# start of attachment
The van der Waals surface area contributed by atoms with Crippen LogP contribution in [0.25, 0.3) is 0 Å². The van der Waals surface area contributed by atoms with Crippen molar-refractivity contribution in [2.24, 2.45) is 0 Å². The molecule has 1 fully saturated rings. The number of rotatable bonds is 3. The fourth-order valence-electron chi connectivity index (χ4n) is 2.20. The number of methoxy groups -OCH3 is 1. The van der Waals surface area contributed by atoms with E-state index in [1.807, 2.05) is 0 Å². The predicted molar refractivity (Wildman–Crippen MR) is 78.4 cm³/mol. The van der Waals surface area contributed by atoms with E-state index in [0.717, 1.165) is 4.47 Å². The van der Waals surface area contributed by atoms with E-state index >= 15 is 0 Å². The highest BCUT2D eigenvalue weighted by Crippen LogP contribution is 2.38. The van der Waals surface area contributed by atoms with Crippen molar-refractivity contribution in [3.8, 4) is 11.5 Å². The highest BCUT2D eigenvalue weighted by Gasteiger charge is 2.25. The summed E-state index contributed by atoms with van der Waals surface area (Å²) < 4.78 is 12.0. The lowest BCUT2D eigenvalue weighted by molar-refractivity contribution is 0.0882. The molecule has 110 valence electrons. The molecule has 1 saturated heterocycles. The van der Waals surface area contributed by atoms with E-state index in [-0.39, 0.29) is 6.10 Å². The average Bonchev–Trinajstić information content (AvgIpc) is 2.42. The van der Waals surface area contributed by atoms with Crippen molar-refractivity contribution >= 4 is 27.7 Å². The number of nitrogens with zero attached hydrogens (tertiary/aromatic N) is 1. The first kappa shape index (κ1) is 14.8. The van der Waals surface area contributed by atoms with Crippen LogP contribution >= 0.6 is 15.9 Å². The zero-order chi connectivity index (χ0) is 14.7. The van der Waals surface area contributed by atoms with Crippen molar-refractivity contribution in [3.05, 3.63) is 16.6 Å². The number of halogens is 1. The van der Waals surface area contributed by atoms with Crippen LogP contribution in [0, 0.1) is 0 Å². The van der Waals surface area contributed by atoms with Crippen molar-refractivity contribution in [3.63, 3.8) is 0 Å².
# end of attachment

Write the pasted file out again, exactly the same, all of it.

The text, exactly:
The van der Waals surface area contributed by atoms with Crippen LogP contribution in [0.25, 0.3) is 0 Å². The van der Waals surface area contributed by atoms with Crippen molar-refractivity contribution in [2.24, 2.45) is 0 Å². The molecule has 1 fully saturated rings. The number of rotatable bonds is 3. The fourth-order valence-electron chi connectivity index (χ4n) is 2.20. The number of methoxy groups -OCH3 is 1. The van der Waals surface area contributed by atoms with E-state index in [1.807, 2.05) is 0 Å². The predicted molar refractivity (Wildman–Crippen MR) is 78.4 cm³/mol. The van der Waals surface area contributed by atoms with E-state index in [0.717, 1.165) is 4.47 Å². The van der Waals surface area contributed by atoms with E-state index >= 15 is 0 Å². The highest BCUT2D eigenvalue weighted by Crippen LogP contribution is 2.38. The van der Waals surface area contributed by atoms with Crippen molar-refractivity contribution in [3.8, 4) is 11.5 Å². The highest BCUT2D eigenvalue weighted by Gasteiger charge is 2.25. The summed E-state index contributed by atoms with van der Waals surface area (Å²) < 4.78 is 12.0. The lowest BCUT2D eigenvalue weighted by molar-refractivity contribution is 0.0882. The molecule has 110 valence electrons. The molecule has 1 saturated heterocycles. The van der Waals surface area contributed by atoms with E-state index in [-0.39, 0.29) is 6.10 Å². The average Bonchev–Trinajstić information content (AvgIpc) is 2.42. The van der Waals surface area contributed by atoms with Crippen molar-refractivity contribution >= 4 is 27.7 Å². The number of nitrogens with zero attached hydrogens (tertiary/aromatic N) is 1. The first kappa shape index (κ1) is 14.8. The van der Waals surface area contributed by atoms with Crippen LogP contribution >= 0.6 is 15.9 Å². The zero-order chi connectivity index (χ0) is 14.7. The van der Waals surface area contributed by atoms with Crippen molar-refractivity contribution in [3.05, 3.63) is 16.6 Å². The number of halogens is 1. The van der Waals surface area contributed by atoms with Crippen LogP contribution in [0, 0.1) is 0 Å². The van der Waals surface area contributed by atoms with Crippen molar-refractivity contribution in [3.63, 3.8) is 0 Å².